South Korea demand figure skate gold probe
South Korea's Kim Yu-Na performs in the women's figure skating free program during the Sochi Winter Olympics on February 20, 2014 - by Damien Meyer
Defending Olympic champion Kim was relegated to the silver medal position by the Russian 17-year-old in Thursday's free skate despite putting in an error-free performance to be beaten by 5.48 points.
It was a decision which prompted accusations of judges being influenced by the passionate support of the crowd to guarantee a victory for the host nation.
Within hours, the website of the popular online campaigning forum, Change.org, crashed and almost two million have now logged on to sign a petition calling for a review of the judges' scores.
In a new twist, the South Korean Skating Union has written to the International Skating Union (ISU) to review whether or not the judging was accurate.
"The South Korean team in Sochi has politely requested the Korean Skating Union to ask ISU president Ottavio Cinquanta to review the women's figure skating singles (to see) if it followed the rules of ISU standards," said a statement.
Sotnikova's victory has polarised the sport with Russian coaches and officials vigorously defending the teenager and dismissing allegations of a plot.
One of the nine judges at Thursday's final was Ukrainian Yuri Balkov, who was suspended for a year for his involvement in a fixing scandal at the 1998 Nagano Olympics ice dancing competition.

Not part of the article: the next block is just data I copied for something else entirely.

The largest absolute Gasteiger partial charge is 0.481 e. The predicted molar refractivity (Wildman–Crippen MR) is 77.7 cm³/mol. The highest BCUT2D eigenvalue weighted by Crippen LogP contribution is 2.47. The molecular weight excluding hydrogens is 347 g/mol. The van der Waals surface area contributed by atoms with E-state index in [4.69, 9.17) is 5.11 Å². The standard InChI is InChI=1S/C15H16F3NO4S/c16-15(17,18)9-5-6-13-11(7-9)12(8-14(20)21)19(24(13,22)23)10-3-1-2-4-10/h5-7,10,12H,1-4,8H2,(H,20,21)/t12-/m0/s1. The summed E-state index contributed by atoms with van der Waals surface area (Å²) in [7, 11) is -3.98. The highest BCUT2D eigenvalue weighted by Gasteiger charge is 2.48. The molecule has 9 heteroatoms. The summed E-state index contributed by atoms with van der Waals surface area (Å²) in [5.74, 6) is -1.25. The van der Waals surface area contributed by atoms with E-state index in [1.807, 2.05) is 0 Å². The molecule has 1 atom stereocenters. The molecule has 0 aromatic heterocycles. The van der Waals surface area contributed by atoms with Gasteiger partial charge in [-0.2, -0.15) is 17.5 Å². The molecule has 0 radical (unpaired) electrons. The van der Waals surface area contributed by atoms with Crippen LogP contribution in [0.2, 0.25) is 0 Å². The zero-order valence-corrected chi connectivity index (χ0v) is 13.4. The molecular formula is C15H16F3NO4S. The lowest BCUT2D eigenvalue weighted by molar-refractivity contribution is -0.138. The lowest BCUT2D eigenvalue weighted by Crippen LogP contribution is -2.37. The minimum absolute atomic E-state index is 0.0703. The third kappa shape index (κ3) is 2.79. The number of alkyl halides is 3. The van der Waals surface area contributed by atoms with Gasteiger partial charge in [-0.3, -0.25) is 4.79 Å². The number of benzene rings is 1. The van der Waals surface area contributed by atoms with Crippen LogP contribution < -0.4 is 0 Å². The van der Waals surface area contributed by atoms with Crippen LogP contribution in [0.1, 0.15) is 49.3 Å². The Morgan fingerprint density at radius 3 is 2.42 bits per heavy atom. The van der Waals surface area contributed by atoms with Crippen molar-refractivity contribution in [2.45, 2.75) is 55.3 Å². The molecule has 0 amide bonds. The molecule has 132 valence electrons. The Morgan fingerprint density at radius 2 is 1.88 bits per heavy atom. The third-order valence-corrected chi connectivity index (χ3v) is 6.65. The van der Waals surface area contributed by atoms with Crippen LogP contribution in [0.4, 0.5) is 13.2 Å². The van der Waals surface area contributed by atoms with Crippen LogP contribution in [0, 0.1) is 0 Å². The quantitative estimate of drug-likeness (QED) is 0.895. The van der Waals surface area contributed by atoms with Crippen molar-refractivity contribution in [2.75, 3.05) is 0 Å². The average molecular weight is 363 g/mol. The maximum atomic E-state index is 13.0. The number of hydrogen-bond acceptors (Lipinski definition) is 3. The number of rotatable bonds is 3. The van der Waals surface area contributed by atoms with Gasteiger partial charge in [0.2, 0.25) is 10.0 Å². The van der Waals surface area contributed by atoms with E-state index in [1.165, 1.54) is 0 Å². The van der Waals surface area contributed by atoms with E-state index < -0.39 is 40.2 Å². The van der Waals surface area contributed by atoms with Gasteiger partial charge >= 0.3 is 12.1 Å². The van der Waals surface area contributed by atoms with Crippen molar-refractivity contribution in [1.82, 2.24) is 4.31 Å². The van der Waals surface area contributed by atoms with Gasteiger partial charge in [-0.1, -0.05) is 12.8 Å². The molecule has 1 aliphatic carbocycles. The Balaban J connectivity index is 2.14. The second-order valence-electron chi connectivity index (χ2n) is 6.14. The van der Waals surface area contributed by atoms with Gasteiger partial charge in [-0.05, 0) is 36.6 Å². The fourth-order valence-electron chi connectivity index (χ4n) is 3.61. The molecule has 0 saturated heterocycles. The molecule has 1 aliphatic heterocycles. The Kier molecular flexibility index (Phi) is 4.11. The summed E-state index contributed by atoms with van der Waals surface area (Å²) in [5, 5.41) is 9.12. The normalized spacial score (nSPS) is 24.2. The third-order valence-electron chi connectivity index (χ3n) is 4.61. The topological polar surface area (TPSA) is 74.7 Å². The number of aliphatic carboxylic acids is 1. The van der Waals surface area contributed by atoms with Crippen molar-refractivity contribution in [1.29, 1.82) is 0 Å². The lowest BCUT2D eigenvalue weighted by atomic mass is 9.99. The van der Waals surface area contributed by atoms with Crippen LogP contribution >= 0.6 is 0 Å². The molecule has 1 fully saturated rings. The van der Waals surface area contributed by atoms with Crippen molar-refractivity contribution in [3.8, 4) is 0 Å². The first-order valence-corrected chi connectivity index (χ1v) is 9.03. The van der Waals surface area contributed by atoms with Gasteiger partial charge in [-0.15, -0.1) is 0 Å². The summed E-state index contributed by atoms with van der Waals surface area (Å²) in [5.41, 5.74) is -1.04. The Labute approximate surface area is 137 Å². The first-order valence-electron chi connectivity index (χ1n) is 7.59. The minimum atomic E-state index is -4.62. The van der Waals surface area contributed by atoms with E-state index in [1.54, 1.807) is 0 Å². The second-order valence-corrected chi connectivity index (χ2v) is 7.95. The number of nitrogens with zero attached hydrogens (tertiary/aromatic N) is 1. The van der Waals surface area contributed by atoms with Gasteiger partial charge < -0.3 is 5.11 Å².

Another judge, Alla Shekhovtseva, is married to Russian federation general director Valentin Piseyev.
But Shekhovtseva's integrity was backed by Eteri Tutberidze, the Russian women's coach who handles Julia Lipnitskaia, who was fifth in Thursday's final.
"She has been an international judge for many years and there have never been any allegations," said Tutberidze.
"For me Adelina was the champion. I have never seen her before as concentrated and focused. There were jumps, spins, spirals and all those elements. Taken together Adelina is the winner."
Sotnikova's choreographer Pyotr Chernyshov said the teenager was a worthy champion.
"We were following the rules that the modern game was offering and we won this game," said the former Russian-American ice dancer.
"You have to be an expert in figure skating to know the rules now. When you ask a professional figure skater there is no doubt who won on the night. It's very subjective.
"Not everyone has the same taste, somebody likes red, somebody likes blue... who's right? Somebody likes more athletics, some more balletic, some like Swan Lake ... who's right, who's wrong?"
Meanwhile, the International Olympic Committee (IOC) said Saturday that the Korean protest would not involve them.
"From what I understand the letter would not trigger an investigation," said IOC spokesman Mark Adams.
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